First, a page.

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The Ruins of Yuzukijo-Castle (Dogo Kouen Park)道後公園・湯築城跡

Castle / Ruins of Castle

Yuzukijo-Castle was built by Kono, a powerful Iyo clan in the 1300s. Now it exists as part of Dogo Park, with the remaining castle moat and bulwarks, as well as an observation deck and Yuzukijo-Castle Museum. In 2002, it was chosen as one of Japan’s Top 100 Castles.


Ehime Pref. Matsuyamashi Dougokouen

phone 0899411480

Admission freedom
[museum building/restored samurai residence] 9:00-17:00

Recommended Guide



Ehime Pref. Matsuyamashi Dougokouen [map]



Admission freedom
[museum building/restored samurai residence] 9:00-17:00
Monday (The next day in the case of Public holiday), New Year's Holiday (12/29-1/3), extraordinary closed
No admission fee is required
[Museum museum/restored samurai residence Admission fee] Free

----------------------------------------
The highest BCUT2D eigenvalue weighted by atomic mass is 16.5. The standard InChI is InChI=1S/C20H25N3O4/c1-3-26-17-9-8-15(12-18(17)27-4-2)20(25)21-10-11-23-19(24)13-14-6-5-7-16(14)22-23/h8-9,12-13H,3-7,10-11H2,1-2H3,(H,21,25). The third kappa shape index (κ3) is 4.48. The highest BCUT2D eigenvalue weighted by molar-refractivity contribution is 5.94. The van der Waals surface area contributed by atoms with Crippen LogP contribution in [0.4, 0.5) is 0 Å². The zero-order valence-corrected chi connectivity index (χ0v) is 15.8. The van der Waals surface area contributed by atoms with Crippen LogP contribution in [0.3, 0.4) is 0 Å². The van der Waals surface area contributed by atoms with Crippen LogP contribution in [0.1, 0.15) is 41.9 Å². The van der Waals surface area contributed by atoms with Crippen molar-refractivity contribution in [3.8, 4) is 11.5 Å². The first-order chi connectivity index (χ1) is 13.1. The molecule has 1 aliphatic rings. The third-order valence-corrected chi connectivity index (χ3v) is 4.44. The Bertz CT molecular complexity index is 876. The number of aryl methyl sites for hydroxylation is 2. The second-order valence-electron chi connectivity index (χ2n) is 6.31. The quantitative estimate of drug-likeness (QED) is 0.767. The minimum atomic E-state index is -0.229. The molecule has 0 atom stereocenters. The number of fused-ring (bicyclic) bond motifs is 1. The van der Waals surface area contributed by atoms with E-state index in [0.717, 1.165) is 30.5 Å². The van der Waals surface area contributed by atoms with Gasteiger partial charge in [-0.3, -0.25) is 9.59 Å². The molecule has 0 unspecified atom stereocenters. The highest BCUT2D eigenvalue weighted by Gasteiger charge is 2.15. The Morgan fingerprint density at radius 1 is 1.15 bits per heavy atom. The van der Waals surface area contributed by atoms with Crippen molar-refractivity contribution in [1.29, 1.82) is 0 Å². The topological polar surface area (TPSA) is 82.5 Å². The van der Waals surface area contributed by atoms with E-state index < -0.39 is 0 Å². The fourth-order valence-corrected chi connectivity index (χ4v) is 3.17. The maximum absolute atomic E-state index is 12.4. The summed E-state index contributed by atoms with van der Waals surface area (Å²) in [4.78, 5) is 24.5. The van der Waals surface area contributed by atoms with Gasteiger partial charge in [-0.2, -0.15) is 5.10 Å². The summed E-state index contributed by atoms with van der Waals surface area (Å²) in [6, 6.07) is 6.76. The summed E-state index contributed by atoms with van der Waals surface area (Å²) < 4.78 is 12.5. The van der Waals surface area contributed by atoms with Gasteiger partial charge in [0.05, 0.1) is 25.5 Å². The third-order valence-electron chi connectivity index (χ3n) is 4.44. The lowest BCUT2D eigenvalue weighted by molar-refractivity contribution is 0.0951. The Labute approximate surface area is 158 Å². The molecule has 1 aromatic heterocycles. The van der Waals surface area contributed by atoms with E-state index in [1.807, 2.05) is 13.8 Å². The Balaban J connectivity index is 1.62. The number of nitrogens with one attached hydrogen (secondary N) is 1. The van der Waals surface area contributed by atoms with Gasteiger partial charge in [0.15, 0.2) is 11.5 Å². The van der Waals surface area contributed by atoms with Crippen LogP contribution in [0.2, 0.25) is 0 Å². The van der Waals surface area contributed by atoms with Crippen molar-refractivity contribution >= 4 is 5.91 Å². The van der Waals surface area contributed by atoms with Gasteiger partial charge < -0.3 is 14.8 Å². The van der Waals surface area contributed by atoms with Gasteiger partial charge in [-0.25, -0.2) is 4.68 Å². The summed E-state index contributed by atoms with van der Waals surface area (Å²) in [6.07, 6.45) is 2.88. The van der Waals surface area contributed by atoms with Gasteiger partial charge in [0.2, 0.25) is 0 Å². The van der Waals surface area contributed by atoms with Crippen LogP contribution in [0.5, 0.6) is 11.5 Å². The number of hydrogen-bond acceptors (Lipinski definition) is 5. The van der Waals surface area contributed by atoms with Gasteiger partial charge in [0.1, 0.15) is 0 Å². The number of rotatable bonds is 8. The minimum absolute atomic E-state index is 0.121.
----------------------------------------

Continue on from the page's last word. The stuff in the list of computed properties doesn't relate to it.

Parking Lot
Available (34 spaces)
※ 30 minutes 100 yen
Credit Card
Not available

Information Sources:  NAVITIME JAPAN


          There is no Station nearby. There is no Bus Stop nearby. There is no Parking nearby. There is no IC nearby.

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          Ehime Main Areas


          Stretched across the northwest corner of Shikoku island, Ehime is a nature-rich prefecture boasting beautiful coastlines and a rural center where mountains play host to 26 of the Buddhist temples that make up the Shikoku Pilgrimage. Matsuyama is home to an original post-feudal castle as well as Dogo Onsen, one of the country's oldest natural hot springs. The northern city of Imabari marks the entrance to the Shimano Kaido, a road that crosses six spectacular bridges and several islands, forming a route between Shikoku and mainland Honshu.

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